Hey everyone! It’s Charlie, and I’m happy to be back with another article. With Charlotte Regionals coming up, I’ve been working on a few different decks to try and counter the new meta. One thing I’ve been focusing on recently is control concepts. While Snorlax Stall has been very successful recently, it has a notoriously bad matchup against Giratina VSTAR decks, which just took first and second place at the Portland Regional Championships. With such a bad matchup against the likely best deck in format, Snorlax Stall needs to adjust if it wants any chance to succeed. However, this isn’t as easy as just adding a few techs and making the matchup an auto-win. Lost Zone Giratina has a very specific set of tools at its disposal that makes dealing with control decks pretty easy. With multiple switching Items, four Jet Energy, a Shred attack on Giratina V, a free attack on Cramorant, and an auto-KO VSTAR Power, Lost Zone Giratina has pretty much everything a control deck struggles to deal with. This means we’ll need to try and attack its weaknesses directly — but as you’ll see, Giratina doesn’t have many big weaknesses.
When I start thinking about how to counter a deck, I usually sit down and try to identify anything specific that the deck isn’t able to do. A good example would be that Gardevoir ex decks can’t attack with Radiant Greninja, so it’s theoretically vulnerable to being trapped. For Giratina, some of the weaknesses I identified include its limited max damage being 280 (outside of Star Requiem), a limit on how many times you can use Lost Impact (since you must put two Energy in the Lost Zone each usage), and a tough time drawing out of disruption Supporters like Roxanne or Iono. With these weaknesses in mind, it was time to try and exploit them.
A Starting Point
When I started this project, I wanted to first look at successful lists from recent events. Hale Obernolte was able to take Snorlax / Pidgeot ex to Top 8 in San Antonio, so I started by just playing his list. While its Giratina matchup was pretty awful, his updated list from Portland fixed a few things and added some creative new techs. Here it is:Radiant Charizard and a few Trainers that support it. The way the combo works is you allow your opponent, playing Giratina, to get down to three Prizes, then play Roxanne, power up Charizard with Magma Basin and Defiance Band, and KO their Giratina. This usually forces them to wait a turn, during which you can just Penny to pick up the Charizard and do it again — or, if they attack, you can recover it with Super Rod and do it again anyway. This combo is obviously not foolproof, though. Almost all Giratina lists include three or four Path to the Peak, which turns off your Pidgeot and Radiant Charizard. You need to find your counter Stadiums at the right time if you want to pull the combo off, which is why it’s a bit frail and doesn’t reliably beat Giratina decks. I’ll explain a few of the differences from a more normal list below:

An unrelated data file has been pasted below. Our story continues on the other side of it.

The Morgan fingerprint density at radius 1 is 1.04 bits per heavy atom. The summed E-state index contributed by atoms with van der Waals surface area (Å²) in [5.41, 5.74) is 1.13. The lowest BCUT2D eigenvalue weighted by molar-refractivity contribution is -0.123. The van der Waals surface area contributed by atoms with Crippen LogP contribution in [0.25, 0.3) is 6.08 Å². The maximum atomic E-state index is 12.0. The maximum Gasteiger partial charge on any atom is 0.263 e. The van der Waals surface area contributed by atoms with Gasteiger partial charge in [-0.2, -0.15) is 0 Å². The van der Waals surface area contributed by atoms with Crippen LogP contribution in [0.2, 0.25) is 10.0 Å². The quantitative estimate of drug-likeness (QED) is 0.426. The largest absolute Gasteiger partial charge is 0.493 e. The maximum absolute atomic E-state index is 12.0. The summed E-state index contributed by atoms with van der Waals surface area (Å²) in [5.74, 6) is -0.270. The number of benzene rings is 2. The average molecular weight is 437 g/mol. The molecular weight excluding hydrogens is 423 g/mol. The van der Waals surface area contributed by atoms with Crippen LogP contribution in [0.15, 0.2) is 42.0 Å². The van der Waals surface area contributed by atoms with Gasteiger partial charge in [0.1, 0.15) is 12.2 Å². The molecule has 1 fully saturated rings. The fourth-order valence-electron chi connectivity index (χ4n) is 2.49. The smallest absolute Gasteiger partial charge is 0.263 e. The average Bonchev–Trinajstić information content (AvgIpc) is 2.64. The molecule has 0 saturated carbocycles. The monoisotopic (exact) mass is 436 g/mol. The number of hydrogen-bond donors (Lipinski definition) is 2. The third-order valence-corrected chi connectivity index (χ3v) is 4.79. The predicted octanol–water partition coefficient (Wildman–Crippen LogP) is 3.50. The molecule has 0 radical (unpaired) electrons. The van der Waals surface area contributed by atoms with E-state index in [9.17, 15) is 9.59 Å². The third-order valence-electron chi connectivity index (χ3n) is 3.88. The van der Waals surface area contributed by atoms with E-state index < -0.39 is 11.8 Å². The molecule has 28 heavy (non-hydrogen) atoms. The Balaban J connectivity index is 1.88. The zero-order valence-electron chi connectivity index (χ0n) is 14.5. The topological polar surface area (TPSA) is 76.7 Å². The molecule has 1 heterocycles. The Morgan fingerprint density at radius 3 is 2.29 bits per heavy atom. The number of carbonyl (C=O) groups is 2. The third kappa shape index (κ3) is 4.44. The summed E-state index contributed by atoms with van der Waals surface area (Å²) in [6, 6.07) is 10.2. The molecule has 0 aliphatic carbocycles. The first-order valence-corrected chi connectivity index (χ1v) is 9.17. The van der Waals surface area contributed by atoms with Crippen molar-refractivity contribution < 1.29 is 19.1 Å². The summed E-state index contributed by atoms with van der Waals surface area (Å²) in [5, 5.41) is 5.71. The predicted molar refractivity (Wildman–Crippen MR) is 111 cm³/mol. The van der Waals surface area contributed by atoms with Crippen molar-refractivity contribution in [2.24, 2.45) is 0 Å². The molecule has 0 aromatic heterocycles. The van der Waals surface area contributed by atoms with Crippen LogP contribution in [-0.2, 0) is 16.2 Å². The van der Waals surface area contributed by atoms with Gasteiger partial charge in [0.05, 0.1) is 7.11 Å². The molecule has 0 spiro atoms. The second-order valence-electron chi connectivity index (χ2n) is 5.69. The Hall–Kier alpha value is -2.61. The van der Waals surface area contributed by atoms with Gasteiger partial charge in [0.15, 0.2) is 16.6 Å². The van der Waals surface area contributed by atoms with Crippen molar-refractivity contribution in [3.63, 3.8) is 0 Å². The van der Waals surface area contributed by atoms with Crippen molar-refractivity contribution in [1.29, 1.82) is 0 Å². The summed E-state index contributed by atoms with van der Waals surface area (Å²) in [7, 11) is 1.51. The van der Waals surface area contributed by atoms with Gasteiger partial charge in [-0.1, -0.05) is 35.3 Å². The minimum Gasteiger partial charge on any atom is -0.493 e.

Two Pidgey, Two Pidgeot ex
Pidgeot ex is the engine that makes this deck so stable throughout the game. Unlike traditional Snorlax lists, Pidgeot makes you way more resistant to Iono combos and lets you find whatever you want on any given turn. This lets you build your list much more greedily, with much lower counts of disruption Trainers, since you find what you want every turn. Pidgeot is also a good pivot and allows you to KO threats like Minior that might get in your way. Overall, I think Pidgeot adds a new dimension to the deck and offers a lot of versatility that the regular Snorlax version just doesn’t have.
One Luxray V
Luxray V is a really cool card in this deck. Not only does it act as a 260-HP Basic with Bravery Charm attached, it also has Fang Snipe, which lets you look at your opponent’s hand and discard any Trainer you find there. Expecting them to play a Boss next turn? Go ahead and discard it before they get the chance! This also combos extremely well with Roxanne, since you can disrupt the hand and then remove any potentially dangerous cards they drew. Luxray is such a threat to opponents who try to stockpile a bunch of powerful cards and play them all at once to take the lead. At times it can feel underpowered, but since this deck can efficiently loop Penny better than any other, Luxray is by far the best Basic Pokemon V for the job.
One Snorlax, One Mawile
Unlike most Snorlax players, Hale only opted to play a single Snorlax! However, he included a Mawile as well to provide an even stronger lock in situations when you win the game barring only a Boss's Orders play. For example, if Charizard has played all their switch cards, but not all their Bosses, Mawile can lock Mew or Manaphy instead of Snorlax and Boss won’t matter. Since you still have the infinite deck recycling with Cyllene and Pal Pad, this is an interesting win condition for lists that play Energy cards. I’m not sure if I like Mawile here, and I’m going to test a list with more Snorlax since it’s a much better starter, but it’s a cool option to have for sure.
This concludes the public portion of this article.
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